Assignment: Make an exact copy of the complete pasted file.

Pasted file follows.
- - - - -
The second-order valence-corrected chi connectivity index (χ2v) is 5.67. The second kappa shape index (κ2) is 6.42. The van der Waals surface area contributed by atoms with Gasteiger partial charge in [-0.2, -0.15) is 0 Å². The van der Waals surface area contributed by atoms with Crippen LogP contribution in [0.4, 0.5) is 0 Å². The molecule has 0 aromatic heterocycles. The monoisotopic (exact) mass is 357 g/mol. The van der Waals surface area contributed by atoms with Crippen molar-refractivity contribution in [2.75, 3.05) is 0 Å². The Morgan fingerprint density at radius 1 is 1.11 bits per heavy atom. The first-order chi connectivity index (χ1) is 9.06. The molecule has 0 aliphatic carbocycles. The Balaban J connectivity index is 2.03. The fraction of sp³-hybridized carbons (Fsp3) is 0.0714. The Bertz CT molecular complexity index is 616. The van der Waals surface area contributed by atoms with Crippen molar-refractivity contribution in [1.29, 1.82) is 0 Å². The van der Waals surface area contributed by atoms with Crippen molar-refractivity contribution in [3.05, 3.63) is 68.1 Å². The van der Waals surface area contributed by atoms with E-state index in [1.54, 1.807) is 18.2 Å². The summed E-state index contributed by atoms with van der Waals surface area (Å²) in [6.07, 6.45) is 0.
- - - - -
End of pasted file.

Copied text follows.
The second-order valence-corrected chi connectivity index (χ2v) is 5.67. The second kappa shape index (κ2) is 6.42. The van der Waals surface area contributed by atoms with Gasteiger partial charge in [-0.2, -0.15) is 0 Å². The van der Waals surface area contributed by atoms with Crippen LogP contribution in [0.4, 0.5) is 0 Å². The molecule has 0 aromatic heterocycles. The monoisotopic (exact) mass is 357 g/mol. The van der Waals surface area contributed by atoms with Crippen molar-refractivity contribution in [2.75, 3.05) is 0 Å². The Morgan fingerprint density at radius 1 is 1.11 bits per heavy atom. The first-order chi connectivity index (χ1) is 9.06. The molecule has 0 aliphatic carbocycles. The Balaban J connectivity index is 2.03. The fraction of sp³-hybridized carbons (Fsp3) is 0.0714. The Bertz CT molecular complexity index is 616. The van der Waals surface area contributed by atoms with Crippen molar-refractivity contribution in [1.29, 1.82) is 0 Å². The van der Waals surface area contributed by atoms with Crippen molar-refractivity contribution in [3.05, 3.63) is 68.1 Å². The van der Waals surface area contributed by atoms with E-state index in [1.54, 1.807) is 18.2 Å². The summed E-state index contributed by atoms with van der Waals surface area (Å²) in [6.07, 6.45) is 0.